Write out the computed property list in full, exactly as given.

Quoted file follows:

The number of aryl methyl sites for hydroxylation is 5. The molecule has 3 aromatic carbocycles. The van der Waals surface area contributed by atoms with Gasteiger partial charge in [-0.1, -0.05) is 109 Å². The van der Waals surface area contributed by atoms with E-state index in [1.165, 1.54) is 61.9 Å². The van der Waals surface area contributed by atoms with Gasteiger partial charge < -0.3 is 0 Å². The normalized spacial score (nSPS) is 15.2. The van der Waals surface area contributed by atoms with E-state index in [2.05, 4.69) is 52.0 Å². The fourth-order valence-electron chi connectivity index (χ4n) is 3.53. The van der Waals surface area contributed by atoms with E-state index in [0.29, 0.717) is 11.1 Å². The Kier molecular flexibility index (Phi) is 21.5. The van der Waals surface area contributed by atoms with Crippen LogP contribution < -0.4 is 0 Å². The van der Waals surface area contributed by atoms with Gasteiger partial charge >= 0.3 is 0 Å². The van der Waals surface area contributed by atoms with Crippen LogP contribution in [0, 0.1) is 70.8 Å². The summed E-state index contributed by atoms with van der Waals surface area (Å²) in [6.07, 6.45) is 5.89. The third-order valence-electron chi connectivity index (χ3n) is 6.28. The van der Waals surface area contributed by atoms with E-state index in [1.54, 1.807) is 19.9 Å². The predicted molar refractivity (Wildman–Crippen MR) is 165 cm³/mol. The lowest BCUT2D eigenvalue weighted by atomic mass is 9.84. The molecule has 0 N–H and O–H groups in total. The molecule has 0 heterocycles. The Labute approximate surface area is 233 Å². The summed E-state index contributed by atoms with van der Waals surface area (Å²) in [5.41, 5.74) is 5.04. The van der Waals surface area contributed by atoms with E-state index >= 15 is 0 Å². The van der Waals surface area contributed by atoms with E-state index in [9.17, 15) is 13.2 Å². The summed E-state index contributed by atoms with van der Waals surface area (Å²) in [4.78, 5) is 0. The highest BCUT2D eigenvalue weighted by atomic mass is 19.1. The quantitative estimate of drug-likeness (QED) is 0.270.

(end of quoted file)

The number of aryl methyl sites for hydroxylation is 5. The molecule has 3 aromatic carbocycles. The van der Waals surface area contributed by atoms with Gasteiger partial charge in [-0.1, -0.05) is 109 Å². The van der Waals surface area contributed by atoms with E-state index in [1.165, 1.54) is 61.9 Å². The van der Waals surface area contributed by atoms with Gasteiger partial charge < -0.3 is 0 Å². The normalized spacial score (nSPS) is 15.2. The van der Waals surface area contributed by atoms with E-state index in [2.05, 4.69) is 52.0 Å². The fourth-order valence-electron chi connectivity index (χ4n) is 3.53. The van der Waals surface area contributed by atoms with E-state index in [0.29, 0.717) is 11.1 Å². The Kier molecular flexibility index (Phi) is 21.5. The van der Waals surface area contributed by atoms with Crippen LogP contribution < -0.4 is 0 Å². The van der Waals surface area contributed by atoms with Gasteiger partial charge >= 0.3 is 0 Å². The van der Waals surface area contributed by atoms with Crippen LogP contribution in [0, 0.1) is 70.8 Å². The summed E-state index contributed by atoms with van der Waals surface area (Å²) in [6.07, 6.45) is 5.89. The third-order valence-electron chi connectivity index (χ3n) is 6.28. The van der Waals surface area contributed by atoms with E-state index in [1.54, 1.807) is 19.9 Å². The predicted molar refractivity (Wildman–Crippen MR) is 165 cm³/mol. The lowest BCUT2D eigenvalue weighted by atomic mass is 9.84. The molecule has 0 N–H and O–H groups in total. The molecule has 0 heterocycles. The Labute approximate surface area is 233 Å². The summed E-state index contributed by atoms with van der Waals surface area (Å²) in [5.41, 5.74) is 5.04. The van der Waals surface area contributed by atoms with E-state index >= 15 is 0 Å². The van der Waals surface area contributed by atoms with E-state index in [9.17, 15) is 13.2 Å². The summed E-state index contributed by atoms with van der Waals surface area (Å²) in [4.78, 5) is 0. The highest BCUT2D eigenvalue weighted by atomic mass is 19.1. The quantitative estimate of drug-likeness (QED) is 0.270.